Results: A total of 440 specimens were received in microbiology laboratory for anaerobic culture from patients with multiple infections from 13 hospitals in Jakarta. Our research was able to identify 18 species on anaerobic bacteria, consisting 52.5% Gram positive and 47.5% Gram negative bacteria. The most common bacteria found were Clostridium perfringens (15%) from Gram positive and Provetella bivia (10%) from Gram negative. The sensitivity pattern shows that antibiotic piperacilline-tazobactam is 100% effective against anaerobic bacteria, while metronidazole as the drug of choice is only 75% effective. Against Gram positive, several antibiotics such as piperacilline-tazobactam, ticarcilin-clavunic acid, cefoxitin, cefotetan, imipenem and chloramphenicol were 100% effective, however metronidazole occupied the lowest position (61.9%). Meanwhile against Gram negative antibiotics piperacilline-tazobactam is 100% effective and chloramphenicol in the second position (94.75%).
    Conclusion: Clostridium perfringens and Provetella bivia are the most common bacteria found. The antibiotics piperacilline-tazobactam is 100% effective against both Gram positive and negative. The accuracy of specimen management, isolation, identification and sensitivity examination will determine the successful microbiological investigations.

  • XML | PDF | downloads: 239 | views: 326 | pages: 31-37

    Background and Objectives: One of the major causes of urinary tract infections is Klebsiella pneumoniae. Currently, few studies investigated the mechanisms of resistance to colistin in Iran. The current study aimed to determine the prevalence of plasmid and chromosome-mediated resistance to colistin in K. pneumoniae isolates.
    Materials and Methods: 177 urine samples were collected from patients with urinary tract infections hospitalized in the intensive care unit (ICU) of hospitals in the city of Qazvin. K. pneumoniae isolates were identified by standard biochemical methods, resistance to colistin among K. pneumoniae isolates were tested by disk diffusion and microbroth dilution methods. The chromosomal mutation and presence of the mcr genes in colistin-resistant K. pneumoniae were evaluated by PCR.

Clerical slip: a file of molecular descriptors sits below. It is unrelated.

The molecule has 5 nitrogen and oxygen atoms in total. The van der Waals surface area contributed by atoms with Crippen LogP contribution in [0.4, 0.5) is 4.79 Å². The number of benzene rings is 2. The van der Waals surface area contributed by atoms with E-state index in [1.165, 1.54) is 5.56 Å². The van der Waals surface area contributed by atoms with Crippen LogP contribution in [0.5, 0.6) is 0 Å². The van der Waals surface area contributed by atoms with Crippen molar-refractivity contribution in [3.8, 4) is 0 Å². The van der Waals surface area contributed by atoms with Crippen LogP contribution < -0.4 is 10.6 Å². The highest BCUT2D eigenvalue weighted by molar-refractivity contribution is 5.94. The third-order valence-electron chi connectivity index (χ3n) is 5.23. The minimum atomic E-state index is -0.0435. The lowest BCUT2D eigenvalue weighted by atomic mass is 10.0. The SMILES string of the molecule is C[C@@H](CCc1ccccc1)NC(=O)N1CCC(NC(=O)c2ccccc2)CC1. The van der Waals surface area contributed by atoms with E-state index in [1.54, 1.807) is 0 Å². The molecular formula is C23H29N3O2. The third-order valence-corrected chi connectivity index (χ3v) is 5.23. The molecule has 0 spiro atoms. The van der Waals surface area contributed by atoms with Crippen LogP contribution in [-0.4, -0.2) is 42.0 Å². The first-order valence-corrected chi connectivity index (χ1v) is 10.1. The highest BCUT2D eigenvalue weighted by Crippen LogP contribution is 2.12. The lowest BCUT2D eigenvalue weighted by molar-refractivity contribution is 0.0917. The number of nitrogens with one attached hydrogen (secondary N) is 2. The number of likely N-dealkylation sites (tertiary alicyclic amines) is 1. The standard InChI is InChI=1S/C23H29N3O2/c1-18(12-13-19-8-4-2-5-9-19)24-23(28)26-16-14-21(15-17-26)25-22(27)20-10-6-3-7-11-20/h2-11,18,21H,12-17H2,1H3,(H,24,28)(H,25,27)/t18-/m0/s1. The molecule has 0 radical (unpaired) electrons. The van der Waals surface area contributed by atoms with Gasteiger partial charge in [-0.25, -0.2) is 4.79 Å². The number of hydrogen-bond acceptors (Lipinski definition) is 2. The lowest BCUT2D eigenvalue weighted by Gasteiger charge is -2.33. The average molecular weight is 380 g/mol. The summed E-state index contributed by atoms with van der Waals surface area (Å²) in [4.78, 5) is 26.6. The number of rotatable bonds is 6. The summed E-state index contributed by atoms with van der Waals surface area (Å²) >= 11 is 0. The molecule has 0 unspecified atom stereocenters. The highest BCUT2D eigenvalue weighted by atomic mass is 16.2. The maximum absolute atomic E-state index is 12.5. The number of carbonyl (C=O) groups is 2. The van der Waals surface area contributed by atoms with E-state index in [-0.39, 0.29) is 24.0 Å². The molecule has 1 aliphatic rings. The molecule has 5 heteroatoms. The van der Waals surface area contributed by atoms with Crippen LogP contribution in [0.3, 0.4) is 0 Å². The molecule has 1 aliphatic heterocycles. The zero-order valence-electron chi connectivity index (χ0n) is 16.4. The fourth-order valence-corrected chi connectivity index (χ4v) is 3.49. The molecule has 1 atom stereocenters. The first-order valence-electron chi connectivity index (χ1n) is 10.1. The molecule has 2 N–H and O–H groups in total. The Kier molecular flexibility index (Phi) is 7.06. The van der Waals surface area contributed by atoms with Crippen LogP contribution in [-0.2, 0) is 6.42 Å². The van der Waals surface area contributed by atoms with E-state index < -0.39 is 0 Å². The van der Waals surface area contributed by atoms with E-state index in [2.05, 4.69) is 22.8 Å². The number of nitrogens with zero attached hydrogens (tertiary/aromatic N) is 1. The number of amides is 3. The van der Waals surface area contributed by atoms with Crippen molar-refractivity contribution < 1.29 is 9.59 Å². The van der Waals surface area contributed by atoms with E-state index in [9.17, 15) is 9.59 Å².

Results: Out of 177 samples, 65 K. pneumoniae were obtained from patients in the ICU. Six colistin-resistant isolates were isolated with MIC values ≥4 μg/mL, none of them was positive for mcr1-5. In 4 isolates, missense mutation in mgrB gene resulted in amino acid substitutions and in one isolate of mgrB gene was found intact mgrB gene.
    Conclusion: The results suggest that mgrB mutation was the main mutation among colistin-resistant isolates and plasmid-borne colistin resistance was not expanded among strains.

  • XML | PDF | downloads: 207 | views: 295 | pages: 38-46

    Background and Objectives: Emerging of carbapenem-resistant Klebsiella pneumoniae (CRKP) is one of the major concerns among healthcare systems. This study aimed to investigate the antibiotic susceptibility pattern and carbapenemase genes of carbapenemase-producing K. pneumoniae isolates obtained from Iranian hospitalized patients.
    Materials and Methods: This study was performed on 71 CRKP strains isolated from different clinical specimens collected in Tehran Heart Center (Tehran, Iran). A Modified Hodge test (MHT) was done for the detection of carbapenemase-producing K. pneumoniae. The presence of blaKPC, blaVIM, blaIMP, blaNDM, and blaOXA-48-type carbapenemases was evaluated by the PCR method.
    Results: We identified 8.82% (71/805) of K. pneumoniae isolates as CRKP by MHT test. The antibiotic susceptibility indicated that all isolates were resistant to imipenem, meropenem, cefotaxime, ceftazidime, cefepime, ceftriaxone, cephalothin, ciprofloxacin, and augmentin, and then mostly resistant to aztreonam, cefoxitin, gentamicin, and trimethoprim/sulfamethoxazole with 98.6%, 98.6%, 97.2%, and 94.4%, respectively. The lowest resistance was related to amikacin with 46.5% (33/71 isolates). The level of imipenem MIC for all carbapenem-resistant isolates was estimated ≥32 µg/mL. Among positive isolates for carbapenemase genes, the most frequent gene was blaOXA-48. It was found in 48 (67.6%) isolates followed by blaVIM in 28 (39.4%) isolates. blaIMP, blaNDM, and blaKPC genes were identified in 19 (26.8%), 13 (18.3%) and 5 (7.0%) isolates, respectively. These genes were not detected in nine isolates.